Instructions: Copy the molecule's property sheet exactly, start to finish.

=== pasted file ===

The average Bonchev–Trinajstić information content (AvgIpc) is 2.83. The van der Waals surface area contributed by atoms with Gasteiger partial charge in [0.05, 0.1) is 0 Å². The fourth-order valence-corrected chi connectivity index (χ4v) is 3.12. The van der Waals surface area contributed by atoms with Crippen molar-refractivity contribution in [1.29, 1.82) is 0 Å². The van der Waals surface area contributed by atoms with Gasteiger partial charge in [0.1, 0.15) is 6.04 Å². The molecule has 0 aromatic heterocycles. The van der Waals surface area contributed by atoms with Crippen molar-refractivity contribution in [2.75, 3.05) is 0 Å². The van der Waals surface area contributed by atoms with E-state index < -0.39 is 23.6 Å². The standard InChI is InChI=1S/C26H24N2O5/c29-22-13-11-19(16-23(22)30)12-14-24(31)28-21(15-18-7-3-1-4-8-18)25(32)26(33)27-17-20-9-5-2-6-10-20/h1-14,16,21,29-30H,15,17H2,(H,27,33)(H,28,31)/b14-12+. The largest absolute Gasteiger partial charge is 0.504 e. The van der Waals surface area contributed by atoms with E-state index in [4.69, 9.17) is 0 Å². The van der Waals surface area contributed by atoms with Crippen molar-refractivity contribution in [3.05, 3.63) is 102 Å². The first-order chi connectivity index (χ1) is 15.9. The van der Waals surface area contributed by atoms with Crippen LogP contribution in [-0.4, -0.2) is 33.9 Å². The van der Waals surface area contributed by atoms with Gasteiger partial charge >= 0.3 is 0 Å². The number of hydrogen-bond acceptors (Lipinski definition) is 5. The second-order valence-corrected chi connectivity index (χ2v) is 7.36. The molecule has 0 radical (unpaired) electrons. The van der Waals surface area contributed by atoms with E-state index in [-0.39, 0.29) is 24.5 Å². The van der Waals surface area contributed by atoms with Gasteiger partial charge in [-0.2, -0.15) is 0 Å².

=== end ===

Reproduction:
The average Bonchev–Trinajstić information content (AvgIpc) is 2.83. The van der Waals surface area contributed by atoms with Gasteiger partial charge in [0.05, 0.1) is 0 Å². The fourth-order valence-corrected chi connectivity index (χ4v) is 3.12. The van der Waals surface area contributed by atoms with Crippen molar-refractivity contribution in [1.29, 1.82) is 0 Å². The van der Waals surface area contributed by atoms with Gasteiger partial charge in [0.1, 0.15) is 6.04 Å². The molecule has 0 aromatic heterocycles. The van der Waals surface area contributed by atoms with Crippen molar-refractivity contribution in [2.75, 3.05) is 0 Å². The van der Waals surface area contributed by atoms with E-state index < -0.39 is 23.6 Å². The standard InChI is InChI=1S/C26H24N2O5/c29-22-13-11-19(16-23(22)30)12-14-24(31)28-21(15-18-7-3-1-4-8-18)25(32)26(33)27-17-20-9-5-2-6-10-20/h1-14,16,21,29-30H,15,17H2,(H,27,33)(H,28,31)/b14-12+. The largest absolute Gasteiger partial charge is 0.504 e. The van der Waals surface area contributed by atoms with E-state index in [4.69, 9.17) is 0 Å². The van der Waals surface area contributed by atoms with Crippen molar-refractivity contribution in [3.05, 3.63) is 102 Å². The first-order chi connectivity index (χ1) is 15.9. The van der Waals surface area contributed by atoms with Crippen LogP contribution in [-0.4, -0.2) is 33.9 Å². The van der Waals surface area contributed by atoms with Gasteiger partial charge >= 0.3 is 0 Å². The number of hydrogen-bond acceptors (Lipinski definition) is 5. The second-order valence-corrected chi connectivity index (χ2v) is 7.36. The molecule has 0 radical (unpaired) electrons. The van der Waals surface area contributed by atoms with E-state index in [-0.39, 0.29) is 24.5 Å². The van der Waals surface area contributed by atoms with Gasteiger partial charge in [-0.2, -0.15) is 0 Å².